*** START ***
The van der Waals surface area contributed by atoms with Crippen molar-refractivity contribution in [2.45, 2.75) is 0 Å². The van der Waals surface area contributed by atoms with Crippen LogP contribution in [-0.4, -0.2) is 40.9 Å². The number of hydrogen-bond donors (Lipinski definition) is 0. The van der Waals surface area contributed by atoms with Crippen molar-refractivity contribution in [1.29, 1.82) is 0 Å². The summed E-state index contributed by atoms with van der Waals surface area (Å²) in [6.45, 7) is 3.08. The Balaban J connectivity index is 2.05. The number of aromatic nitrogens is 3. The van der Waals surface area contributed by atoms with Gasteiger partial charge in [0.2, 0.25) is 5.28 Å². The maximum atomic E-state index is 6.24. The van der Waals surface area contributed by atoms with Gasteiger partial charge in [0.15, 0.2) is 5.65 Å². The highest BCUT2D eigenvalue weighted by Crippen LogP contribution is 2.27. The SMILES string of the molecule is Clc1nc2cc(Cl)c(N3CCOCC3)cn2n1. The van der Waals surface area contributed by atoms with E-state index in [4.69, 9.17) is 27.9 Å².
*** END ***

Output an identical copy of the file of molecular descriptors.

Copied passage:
The van der Waals surface area contributed by atoms with Crippen molar-refractivity contribution in [2.45, 2.75) is 0 Å². The van der Waals surface area contributed by atoms with Crippen LogP contribution in [-0.4, -0.2) is 40.9 Å². The number of hydrogen-bond donors (Lipinski definition) is 0. The van der Waals surface area contributed by atoms with Crippen molar-refractivity contribution in [1.29, 1.82) is 0 Å². The summed E-state index contributed by atoms with van der Waals surface area (Å²) in [6.45, 7) is 3.08. The Balaban J connectivity index is 2.05. The number of aromatic nitrogens is 3. The van der Waals surface area contributed by atoms with Gasteiger partial charge in [0.2, 0.25) is 5.28 Å². The maximum atomic E-state index is 6.24. The van der Waals surface area contributed by atoms with Gasteiger partial charge in [0.15, 0.2) is 5.65 Å². The highest BCUT2D eigenvalue weighted by Crippen LogP contribution is 2.27. The SMILES string of the molecule is Clc1nc2cc(Cl)c(N3CCOCC3)cn2n1. The van der Waals surface area contributed by atoms with E-state index in [4.69, 9.17) is 27.9 Å².